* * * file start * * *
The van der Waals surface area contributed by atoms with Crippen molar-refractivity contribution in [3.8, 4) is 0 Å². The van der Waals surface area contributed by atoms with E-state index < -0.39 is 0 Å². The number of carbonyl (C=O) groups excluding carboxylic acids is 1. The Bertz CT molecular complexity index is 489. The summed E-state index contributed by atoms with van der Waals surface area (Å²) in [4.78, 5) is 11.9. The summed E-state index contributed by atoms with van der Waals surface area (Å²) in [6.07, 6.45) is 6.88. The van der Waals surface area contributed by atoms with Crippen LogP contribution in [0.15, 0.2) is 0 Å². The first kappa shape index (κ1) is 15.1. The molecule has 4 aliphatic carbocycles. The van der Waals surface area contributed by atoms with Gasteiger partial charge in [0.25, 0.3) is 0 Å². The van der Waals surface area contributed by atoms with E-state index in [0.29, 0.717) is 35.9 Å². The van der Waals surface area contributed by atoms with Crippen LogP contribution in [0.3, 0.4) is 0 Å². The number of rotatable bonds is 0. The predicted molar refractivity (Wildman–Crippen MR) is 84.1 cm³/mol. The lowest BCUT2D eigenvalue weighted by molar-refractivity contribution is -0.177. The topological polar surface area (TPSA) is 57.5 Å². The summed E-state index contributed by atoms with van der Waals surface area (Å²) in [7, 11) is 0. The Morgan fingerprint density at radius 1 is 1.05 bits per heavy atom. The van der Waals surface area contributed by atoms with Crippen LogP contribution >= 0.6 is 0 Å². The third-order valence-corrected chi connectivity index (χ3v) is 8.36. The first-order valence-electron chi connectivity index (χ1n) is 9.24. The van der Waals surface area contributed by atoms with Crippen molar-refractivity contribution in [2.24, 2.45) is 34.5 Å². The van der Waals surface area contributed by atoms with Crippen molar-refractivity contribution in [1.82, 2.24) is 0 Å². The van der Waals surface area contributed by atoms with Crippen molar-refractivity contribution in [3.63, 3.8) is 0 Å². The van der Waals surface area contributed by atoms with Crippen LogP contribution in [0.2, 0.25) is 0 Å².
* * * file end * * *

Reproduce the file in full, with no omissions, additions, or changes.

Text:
The van der Waals surface area contributed by atoms with Crippen molar-refractivity contribution in [3.8, 4) is 0 Å². The van der Waals surface area contributed by atoms with E-state index < -0.39 is 0 Å². The number of carbonyl (C=O) groups excluding carboxylic acids is 1. The Bertz CT molecular complexity index is 489. The summed E-state index contributed by atoms with van der Waals surface area (Å²) in [4.78, 5) is 11.9. The summed E-state index contributed by atoms with van der Waals surface area (Å²) in [6.07, 6.45) is 6.88. The van der Waals surface area contributed by atoms with Crippen LogP contribution in [0.15, 0.2) is 0 Å². The first kappa shape index (κ1) is 15.1. The molecule has 4 aliphatic carbocycles. The van der Waals surface area contributed by atoms with Gasteiger partial charge in [0.25, 0.3) is 0 Å². The van der Waals surface area contributed by atoms with E-state index in [0.29, 0.717) is 35.9 Å². The van der Waals surface area contributed by atoms with Crippen LogP contribution in [0.3, 0.4) is 0 Å². The number of rotatable bonds is 0. The predicted molar refractivity (Wildman–Crippen MR) is 84.1 cm³/mol. The lowest BCUT2D eigenvalue weighted by molar-refractivity contribution is -0.177. The topological polar surface area (TPSA) is 57.5 Å². The summed E-state index contributed by atoms with van der Waals surface area (Å²) in [7, 11) is 0. The Morgan fingerprint density at radius 1 is 1.05 bits per heavy atom. The van der Waals surface area contributed by atoms with Crippen LogP contribution >= 0.6 is 0 Å². The third-order valence-corrected chi connectivity index (χ3v) is 8.36. The first-order valence-electron chi connectivity index (χ1n) is 9.24. The van der Waals surface area contributed by atoms with Crippen molar-refractivity contribution in [2.24, 2.45) is 34.5 Å². The van der Waals surface area contributed by atoms with Crippen molar-refractivity contribution in [1.82, 2.24) is 0 Å². The van der Waals surface area contributed by atoms with Crippen molar-refractivity contribution in [3.63, 3.8) is 0 Å². The van der Waals surface area contributed by atoms with Crippen LogP contribution in [0.2, 0.25) is 0 Å².